Rules for European revival
When it comes to Europe’s problems there are several clear steps it can take to relieve its stress. It does not take these steps because Europe’s problems stem less from an economic misunderstanding of what it needs than from political divisions on what member states want or can agree to.
The simplest way to reform EMU would come from the usual approach to problem-solving: do not be too committed to what you have. But France is too-committed. France views the euro as Europe and as Europe’s future, thinking that if the euro fails Europe fails. It’s a view that is a bit dramatic and certainly not true. But if that view takes hold it will limit growth and restrict options for fixing Europe.
We maintain that until the name ‘euro’ stands for EUROPE instead of for the name of a currency (the ‘euro’), Europe cannot win. No country should make subservient its goals to the preservation of a currency. That is backwards. The currency or currency zone needs to serve the needs of those who use it, not the other way around.
For Europe it is a simple problem to fix the currency Zone that was an experiment that wound up with a lot of failures if Europe learned from them. In that case it can move to fix those problems and go on. But some of these failings are not completely understood or accepted by those who are members.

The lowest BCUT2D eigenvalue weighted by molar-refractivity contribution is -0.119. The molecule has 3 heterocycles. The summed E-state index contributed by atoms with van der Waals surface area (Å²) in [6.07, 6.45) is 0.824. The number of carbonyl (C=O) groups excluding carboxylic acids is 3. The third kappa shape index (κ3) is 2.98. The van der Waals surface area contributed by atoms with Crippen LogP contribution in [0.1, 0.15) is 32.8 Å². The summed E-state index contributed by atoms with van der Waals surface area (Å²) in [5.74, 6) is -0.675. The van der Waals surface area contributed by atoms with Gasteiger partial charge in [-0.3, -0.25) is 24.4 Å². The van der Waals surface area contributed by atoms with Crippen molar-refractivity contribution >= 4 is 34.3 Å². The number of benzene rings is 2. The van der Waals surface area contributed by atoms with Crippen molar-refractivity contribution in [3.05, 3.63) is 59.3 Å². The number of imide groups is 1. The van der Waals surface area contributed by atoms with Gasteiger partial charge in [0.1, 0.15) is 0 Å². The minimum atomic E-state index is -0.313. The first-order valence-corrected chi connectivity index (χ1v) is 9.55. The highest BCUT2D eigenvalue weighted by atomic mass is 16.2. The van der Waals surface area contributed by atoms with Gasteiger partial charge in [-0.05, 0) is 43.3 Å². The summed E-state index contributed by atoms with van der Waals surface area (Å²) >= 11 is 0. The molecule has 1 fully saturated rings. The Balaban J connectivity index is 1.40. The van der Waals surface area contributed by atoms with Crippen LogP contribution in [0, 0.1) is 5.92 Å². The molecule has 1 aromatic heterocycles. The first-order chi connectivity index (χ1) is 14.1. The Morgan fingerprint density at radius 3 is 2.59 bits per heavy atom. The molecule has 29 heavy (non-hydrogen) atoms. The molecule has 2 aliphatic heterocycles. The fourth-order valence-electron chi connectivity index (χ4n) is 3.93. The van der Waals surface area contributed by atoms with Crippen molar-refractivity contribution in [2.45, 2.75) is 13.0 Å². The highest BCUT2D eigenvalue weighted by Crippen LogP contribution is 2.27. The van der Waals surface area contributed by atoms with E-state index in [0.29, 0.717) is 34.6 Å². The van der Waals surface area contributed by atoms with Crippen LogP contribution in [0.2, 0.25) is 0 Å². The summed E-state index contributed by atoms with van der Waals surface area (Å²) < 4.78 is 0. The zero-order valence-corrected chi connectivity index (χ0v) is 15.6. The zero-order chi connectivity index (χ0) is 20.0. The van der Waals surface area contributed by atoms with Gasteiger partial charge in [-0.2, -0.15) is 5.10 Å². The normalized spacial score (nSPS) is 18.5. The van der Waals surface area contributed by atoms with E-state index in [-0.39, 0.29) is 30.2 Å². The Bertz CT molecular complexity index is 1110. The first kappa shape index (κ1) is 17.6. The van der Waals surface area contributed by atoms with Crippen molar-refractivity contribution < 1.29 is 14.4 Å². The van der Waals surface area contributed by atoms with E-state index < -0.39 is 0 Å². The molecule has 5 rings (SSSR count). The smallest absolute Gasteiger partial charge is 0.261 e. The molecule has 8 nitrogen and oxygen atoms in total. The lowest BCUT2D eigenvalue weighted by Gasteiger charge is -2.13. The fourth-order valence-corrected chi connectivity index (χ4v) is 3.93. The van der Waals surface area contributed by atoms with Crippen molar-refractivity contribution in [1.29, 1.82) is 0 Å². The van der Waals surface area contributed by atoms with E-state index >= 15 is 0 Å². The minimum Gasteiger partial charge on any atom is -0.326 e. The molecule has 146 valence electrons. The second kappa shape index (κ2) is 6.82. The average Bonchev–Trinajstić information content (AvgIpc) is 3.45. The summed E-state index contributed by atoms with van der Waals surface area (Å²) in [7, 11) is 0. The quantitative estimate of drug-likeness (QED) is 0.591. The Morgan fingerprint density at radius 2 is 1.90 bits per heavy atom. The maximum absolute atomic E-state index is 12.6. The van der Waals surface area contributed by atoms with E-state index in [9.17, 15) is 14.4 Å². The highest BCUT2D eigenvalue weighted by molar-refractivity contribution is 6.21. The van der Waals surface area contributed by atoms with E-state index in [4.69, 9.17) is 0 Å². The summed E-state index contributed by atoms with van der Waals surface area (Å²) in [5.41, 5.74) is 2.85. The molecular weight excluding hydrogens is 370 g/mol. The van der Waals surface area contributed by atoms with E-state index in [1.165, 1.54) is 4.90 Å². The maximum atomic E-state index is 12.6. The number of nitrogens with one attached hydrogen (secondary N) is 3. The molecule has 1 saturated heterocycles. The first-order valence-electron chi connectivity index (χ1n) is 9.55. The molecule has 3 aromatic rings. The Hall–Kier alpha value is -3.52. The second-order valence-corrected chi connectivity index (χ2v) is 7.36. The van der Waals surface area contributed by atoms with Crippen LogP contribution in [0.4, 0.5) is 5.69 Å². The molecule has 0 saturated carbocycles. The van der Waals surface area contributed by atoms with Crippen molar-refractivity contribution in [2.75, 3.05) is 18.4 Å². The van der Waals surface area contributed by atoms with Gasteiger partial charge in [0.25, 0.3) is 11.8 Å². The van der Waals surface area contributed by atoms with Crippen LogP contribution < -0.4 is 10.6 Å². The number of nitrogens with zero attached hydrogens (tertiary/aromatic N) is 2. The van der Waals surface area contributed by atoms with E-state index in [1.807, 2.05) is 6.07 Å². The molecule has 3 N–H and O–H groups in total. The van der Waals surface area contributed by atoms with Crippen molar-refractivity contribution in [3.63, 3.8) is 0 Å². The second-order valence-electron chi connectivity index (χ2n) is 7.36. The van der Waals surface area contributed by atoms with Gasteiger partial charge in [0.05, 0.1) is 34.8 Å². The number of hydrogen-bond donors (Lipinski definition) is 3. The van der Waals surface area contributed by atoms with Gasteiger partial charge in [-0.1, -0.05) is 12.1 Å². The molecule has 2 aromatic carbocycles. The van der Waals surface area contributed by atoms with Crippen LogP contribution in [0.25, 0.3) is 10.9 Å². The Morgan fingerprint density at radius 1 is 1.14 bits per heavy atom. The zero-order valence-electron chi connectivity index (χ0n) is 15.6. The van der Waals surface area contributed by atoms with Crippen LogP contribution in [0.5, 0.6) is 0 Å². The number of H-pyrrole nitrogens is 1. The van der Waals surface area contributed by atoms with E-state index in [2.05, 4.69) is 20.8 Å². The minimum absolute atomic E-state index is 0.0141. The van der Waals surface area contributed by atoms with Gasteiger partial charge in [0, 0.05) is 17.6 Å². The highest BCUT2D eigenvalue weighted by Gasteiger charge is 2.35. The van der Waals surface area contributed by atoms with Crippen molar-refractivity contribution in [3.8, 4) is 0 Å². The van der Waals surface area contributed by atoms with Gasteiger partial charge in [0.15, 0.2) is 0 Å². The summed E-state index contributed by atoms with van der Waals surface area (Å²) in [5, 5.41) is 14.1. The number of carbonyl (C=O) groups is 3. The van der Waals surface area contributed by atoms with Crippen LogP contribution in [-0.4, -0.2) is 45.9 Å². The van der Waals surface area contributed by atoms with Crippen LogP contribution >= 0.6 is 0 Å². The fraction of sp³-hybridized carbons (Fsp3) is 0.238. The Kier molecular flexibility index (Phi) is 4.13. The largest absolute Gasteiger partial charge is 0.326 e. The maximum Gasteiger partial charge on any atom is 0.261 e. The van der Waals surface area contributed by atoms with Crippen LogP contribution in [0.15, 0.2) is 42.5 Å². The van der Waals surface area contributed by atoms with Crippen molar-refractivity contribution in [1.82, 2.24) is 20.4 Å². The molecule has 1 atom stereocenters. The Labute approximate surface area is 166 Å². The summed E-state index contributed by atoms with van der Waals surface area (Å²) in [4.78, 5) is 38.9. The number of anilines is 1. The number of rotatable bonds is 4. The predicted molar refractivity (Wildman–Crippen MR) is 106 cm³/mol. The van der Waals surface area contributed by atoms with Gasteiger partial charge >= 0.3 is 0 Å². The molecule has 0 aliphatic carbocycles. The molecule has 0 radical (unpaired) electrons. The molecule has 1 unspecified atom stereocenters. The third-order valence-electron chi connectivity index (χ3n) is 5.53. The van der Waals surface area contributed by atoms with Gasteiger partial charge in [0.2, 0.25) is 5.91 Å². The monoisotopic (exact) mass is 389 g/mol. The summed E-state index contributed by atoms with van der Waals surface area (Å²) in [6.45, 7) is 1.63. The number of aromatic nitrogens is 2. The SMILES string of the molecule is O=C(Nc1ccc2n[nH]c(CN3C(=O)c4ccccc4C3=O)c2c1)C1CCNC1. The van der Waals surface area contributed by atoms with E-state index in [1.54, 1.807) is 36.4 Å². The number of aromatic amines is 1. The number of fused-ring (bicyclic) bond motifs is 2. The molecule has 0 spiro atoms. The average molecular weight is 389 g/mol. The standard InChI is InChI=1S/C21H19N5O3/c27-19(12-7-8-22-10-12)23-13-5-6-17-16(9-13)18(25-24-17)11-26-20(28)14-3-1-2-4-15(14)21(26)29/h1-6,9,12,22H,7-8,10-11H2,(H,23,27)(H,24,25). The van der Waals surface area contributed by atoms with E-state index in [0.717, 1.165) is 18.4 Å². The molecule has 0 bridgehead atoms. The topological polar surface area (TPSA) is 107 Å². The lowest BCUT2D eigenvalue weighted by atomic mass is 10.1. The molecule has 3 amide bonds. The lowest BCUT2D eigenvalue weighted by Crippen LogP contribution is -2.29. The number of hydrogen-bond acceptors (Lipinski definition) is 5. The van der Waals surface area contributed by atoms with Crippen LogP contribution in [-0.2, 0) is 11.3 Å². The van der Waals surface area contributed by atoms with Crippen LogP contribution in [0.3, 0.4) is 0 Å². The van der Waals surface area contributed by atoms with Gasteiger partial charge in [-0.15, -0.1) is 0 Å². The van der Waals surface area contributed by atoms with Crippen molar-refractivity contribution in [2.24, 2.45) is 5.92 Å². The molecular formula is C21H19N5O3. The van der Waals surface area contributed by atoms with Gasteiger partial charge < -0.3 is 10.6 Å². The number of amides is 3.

We think that the easiest way to fix this thing is to START OVER. Sometimes a policy is so poorly designed that it is better to start over. This is sometimes true in business too. For example, a piece of software may have thousands of lines of code and a business may want to keep all that work that has been put into it. But if the application does not work or is buggy it may be best just to start from scratch rather than to debug and rearrange things. I compare Europe to a flawed piece of software that needs to start from square one. But Europe is not there yet…
What are some of the antecedents of e-Zone failure? Solutions? Prospects?
1. Europe’s fiscal rules were lax; Europe’s fiscal rules were not enforced
2. When members were clearly drifting from their original currency parities (in real terms as some members ran persistently higher inflation) no country or institution in the Zone did anything about it.
3. Euro economies were too insulated from one-another.
4. Labor markets were too inflexible (Spain’s unemployment rate is over 20% while Germany is experiencing a post reunification low rate of unemployment!)
5. Given the huge social policy and productivity differences there almost has to be some supranational fiscal policy to bridge differences.
6. Euro.1.0 suffered from ‘the Japanese lunch box effect’. The Zone was not run as a whole but as an amalgam of independent regions with a common currency and central bank. Yet the needs and operations of all economies mix together in a currency zone and no country can ignore problems in a fellow member.
7. IF…IF… Europe want to go ahead and ignore problem #6 (Germany’s stance more or less) then it will need VERY strict fiscal rules to make each nation accountable and to make deviations in inflation, productivity, growth and fiscal policy actionable to bring trends back into common alignment.